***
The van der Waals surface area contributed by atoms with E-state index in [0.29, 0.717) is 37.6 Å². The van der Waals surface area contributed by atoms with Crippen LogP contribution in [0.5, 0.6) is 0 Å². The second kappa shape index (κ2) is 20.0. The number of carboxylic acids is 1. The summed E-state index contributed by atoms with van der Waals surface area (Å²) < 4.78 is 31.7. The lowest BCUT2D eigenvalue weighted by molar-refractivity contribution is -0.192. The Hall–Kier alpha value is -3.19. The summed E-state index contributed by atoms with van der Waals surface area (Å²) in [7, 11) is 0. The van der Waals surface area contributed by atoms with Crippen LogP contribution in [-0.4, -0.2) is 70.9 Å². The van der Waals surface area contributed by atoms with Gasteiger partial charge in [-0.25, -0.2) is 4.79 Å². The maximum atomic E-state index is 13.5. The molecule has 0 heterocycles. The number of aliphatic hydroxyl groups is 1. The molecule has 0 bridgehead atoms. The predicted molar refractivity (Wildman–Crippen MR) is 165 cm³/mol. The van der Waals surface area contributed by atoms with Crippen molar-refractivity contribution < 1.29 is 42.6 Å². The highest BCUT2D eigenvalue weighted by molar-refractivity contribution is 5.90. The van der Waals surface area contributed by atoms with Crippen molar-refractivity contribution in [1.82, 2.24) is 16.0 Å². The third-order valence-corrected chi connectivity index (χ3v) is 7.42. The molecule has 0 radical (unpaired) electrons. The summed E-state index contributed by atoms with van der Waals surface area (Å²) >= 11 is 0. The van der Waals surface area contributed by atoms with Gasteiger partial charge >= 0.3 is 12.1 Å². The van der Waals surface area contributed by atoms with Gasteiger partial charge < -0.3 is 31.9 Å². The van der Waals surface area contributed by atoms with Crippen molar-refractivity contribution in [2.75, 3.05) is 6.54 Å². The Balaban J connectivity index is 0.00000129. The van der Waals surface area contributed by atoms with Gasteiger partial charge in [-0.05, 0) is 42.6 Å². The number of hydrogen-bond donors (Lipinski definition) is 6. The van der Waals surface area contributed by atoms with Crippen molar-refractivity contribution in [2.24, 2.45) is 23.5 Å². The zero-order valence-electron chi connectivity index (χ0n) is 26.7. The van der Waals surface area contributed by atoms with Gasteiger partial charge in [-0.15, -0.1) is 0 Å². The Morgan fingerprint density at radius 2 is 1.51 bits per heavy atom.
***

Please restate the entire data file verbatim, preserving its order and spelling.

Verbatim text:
The van der Waals surface area contributed by atoms with E-state index in [0.29, 0.717) is 37.6 Å². The van der Waals surface area contributed by atoms with Crippen LogP contribution in [0.5, 0.6) is 0 Å². The second kappa shape index (κ2) is 20.0. The number of carboxylic acids is 1. The summed E-state index contributed by atoms with van der Waals surface area (Å²) < 4.78 is 31.7. The lowest BCUT2D eigenvalue weighted by molar-refractivity contribution is -0.192. The Hall–Kier alpha value is -3.19. The summed E-state index contributed by atoms with van der Waals surface area (Å²) in [7, 11) is 0. The van der Waals surface area contributed by atoms with Crippen LogP contribution in [-0.4, -0.2) is 70.9 Å². The van der Waals surface area contributed by atoms with Gasteiger partial charge in [-0.25, -0.2) is 4.79 Å². The maximum atomic E-state index is 13.5. The molecule has 0 heterocycles. The number of aliphatic hydroxyl groups is 1. The molecule has 0 bridgehead atoms. The predicted molar refractivity (Wildman–Crippen MR) is 165 cm³/mol. The van der Waals surface area contributed by atoms with Crippen molar-refractivity contribution < 1.29 is 42.6 Å². The highest BCUT2D eigenvalue weighted by molar-refractivity contribution is 5.90. The van der Waals surface area contributed by atoms with Crippen molar-refractivity contribution in [1.82, 2.24) is 16.0 Å². The third-order valence-corrected chi connectivity index (χ3v) is 7.42. The molecule has 0 radical (unpaired) electrons. The summed E-state index contributed by atoms with van der Waals surface area (Å²) >= 11 is 0. The van der Waals surface area contributed by atoms with Gasteiger partial charge >= 0.3 is 12.1 Å². The van der Waals surface area contributed by atoms with Gasteiger partial charge < -0.3 is 31.9 Å². The van der Waals surface area contributed by atoms with Crippen molar-refractivity contribution in [2.75, 3.05) is 6.54 Å². The Balaban J connectivity index is 0.00000129. The van der Waals surface area contributed by atoms with Gasteiger partial charge in [-0.05, 0) is 42.6 Å². The number of hydrogen-bond donors (Lipinski definition) is 6. The van der Waals surface area contributed by atoms with Crippen molar-refractivity contribution in [2.24, 2.45) is 23.5 Å². The zero-order valence-electron chi connectivity index (χ0n) is 26.7. The van der Waals surface area contributed by atoms with Gasteiger partial charge in [-0.15, -0.1) is 0 Å². The Morgan fingerprint density at radius 2 is 1.51 bits per heavy atom.